Motor and Screw Size

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06 May 2011 02:52 #9624 by Highlander01
I am building a cnc for mostly cutting wood/maybe aluminum on occasion, aprox 60x36". What motor size and screw thread per inch have people been happy with for speed and force output. I am looking at screws with 1/2in per rev and starting out with 125 oz in stepper motors that I have extra of. I am guessing that I will be upgrading motors if I go with 1/2in per rev screws.

(I am interested in hearing about combinations that did not work well also. It should give a better understanding of too small and too big.)

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06 May 2011 18:57 - 06 May 2011 18:57 #9629 by BigJohnT
Replied by BigJohnT on topic Re:Motor and Screw Size
I would contact the ball screw manufacturer on something that big. I don't think you will have much luck with a 125oz in holding torque stepper on a machine that big.

On my 36" x 52" plasma table I use 276 OZ-IN, NEMA 23, TRIPLE STACK motors, Gecko 203v drives at 70 volts with timing belt drives. The gantry is extremely light and has NO cutting forces or side loads.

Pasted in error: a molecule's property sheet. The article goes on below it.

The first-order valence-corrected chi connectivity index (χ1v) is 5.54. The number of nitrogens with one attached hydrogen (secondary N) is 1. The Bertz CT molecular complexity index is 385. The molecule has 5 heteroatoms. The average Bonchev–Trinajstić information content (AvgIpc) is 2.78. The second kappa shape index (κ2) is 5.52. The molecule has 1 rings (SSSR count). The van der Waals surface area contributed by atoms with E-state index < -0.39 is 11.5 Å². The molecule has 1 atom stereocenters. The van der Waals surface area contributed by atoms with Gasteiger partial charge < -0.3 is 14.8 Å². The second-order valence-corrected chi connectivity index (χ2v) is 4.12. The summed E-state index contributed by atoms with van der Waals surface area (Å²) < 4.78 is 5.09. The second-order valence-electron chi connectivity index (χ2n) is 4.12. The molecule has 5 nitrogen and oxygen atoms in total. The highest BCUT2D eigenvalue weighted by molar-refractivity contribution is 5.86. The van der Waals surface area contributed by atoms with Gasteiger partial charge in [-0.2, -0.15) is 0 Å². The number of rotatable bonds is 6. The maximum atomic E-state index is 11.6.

I'm guessing you thought you could use all-thread or something like that for your screws... if so you need to study commercial machines that size to see what they use and ignore the flea-bay el-cheapo mdf ones for study.

John
Last edit: 06 May 2011 18:57 by BigJohnT.

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11 May 2011 16:51 #9726 by andypugh
Replied by andypugh on topic Re:Motor and Screw Size
Highlander01 wrote:

I am looking at screws with 1/2in per rev and starting out with 125 oz in stepper motors that I have extra of.

125 oz.in can be seen as pushing round a 1" radius circle with a 125oz force. so that is 2 x pi inches distance.
In that time the 1/2" pitch screw moves the tool 1/2"

The ratio of 2" x pi to 1/2" is 12:1, so your absolute maximum cutting force (assuming 100% efficiency everywhere) is 1500oz (or 90lbs)

That sounds a little low to me for aluminium, but if it took that much force to work a handheld router then we would all need muscles like Popeye.

I would use a toothed-belt reduction stage though, at the very least that gives you the option of changing your speed/force trade off relatively inexpensively.

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